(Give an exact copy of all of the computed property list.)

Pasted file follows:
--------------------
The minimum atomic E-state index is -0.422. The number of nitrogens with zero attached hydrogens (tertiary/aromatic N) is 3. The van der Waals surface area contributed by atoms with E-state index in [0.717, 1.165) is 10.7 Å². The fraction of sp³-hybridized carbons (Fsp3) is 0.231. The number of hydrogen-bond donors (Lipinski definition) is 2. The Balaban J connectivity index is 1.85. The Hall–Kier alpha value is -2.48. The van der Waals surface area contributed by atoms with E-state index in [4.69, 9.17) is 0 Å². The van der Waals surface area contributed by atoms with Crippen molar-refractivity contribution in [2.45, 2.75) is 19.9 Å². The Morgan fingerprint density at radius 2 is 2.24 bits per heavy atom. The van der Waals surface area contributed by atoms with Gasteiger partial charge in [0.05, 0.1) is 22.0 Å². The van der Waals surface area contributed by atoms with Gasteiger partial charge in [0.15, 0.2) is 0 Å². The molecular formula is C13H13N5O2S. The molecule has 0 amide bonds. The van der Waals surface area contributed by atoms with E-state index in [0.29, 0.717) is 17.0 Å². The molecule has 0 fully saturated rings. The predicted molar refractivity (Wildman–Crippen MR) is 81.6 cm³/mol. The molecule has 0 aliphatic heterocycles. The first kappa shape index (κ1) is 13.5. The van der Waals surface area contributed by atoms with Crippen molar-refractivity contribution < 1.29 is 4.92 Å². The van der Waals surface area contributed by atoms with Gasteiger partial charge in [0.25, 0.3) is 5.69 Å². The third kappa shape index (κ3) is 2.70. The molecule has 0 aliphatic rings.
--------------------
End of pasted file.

The minimum atomic E-state index is -0.422. The number of nitrogens with zero attached hydrogens (tertiary/aromatic N) is 3. The van der Waals surface area contributed by atoms with E-state index in [0.717, 1.165) is 10.7 Å². The fraction of sp³-hybridized carbons (Fsp3) is 0.231. The number of hydrogen-bond donors (Lipinski definition) is 2. The Balaban J connectivity index is 1.85. The Hall–Kier alpha value is -2.48. The van der Waals surface area contributed by atoms with E-state index in [4.69, 9.17) is 0 Å². The van der Waals surface area contributed by atoms with Crippen molar-refractivity contribution in [2.45, 2.75) is 19.9 Å². The Morgan fingerprint density at radius 2 is 2.24 bits per heavy atom. The van der Waals surface area contributed by atoms with Gasteiger partial charge in [0.05, 0.1) is 22.0 Å². The van der Waals surface area contributed by atoms with Gasteiger partial charge in [0.15, 0.2) is 0 Å². The molecular formula is C13H13N5O2S. The molecule has 0 amide bonds. The van der Waals surface area contributed by atoms with E-state index in [0.29, 0.717) is 17.0 Å². The molecule has 0 fully saturated rings. The predicted molar refractivity (Wildman–Crippen MR) is 81.6 cm³/mol. The molecule has 0 aliphatic heterocycles. The first kappa shape index (κ1) is 13.5. The van der Waals surface area contributed by atoms with Crippen molar-refractivity contribution < 1.29 is 4.92 Å². The van der Waals surface area contributed by atoms with Gasteiger partial charge in [0.25, 0.3) is 5.69 Å². The third kappa shape index (κ3) is 2.70. The molecule has 0 aliphatic rings.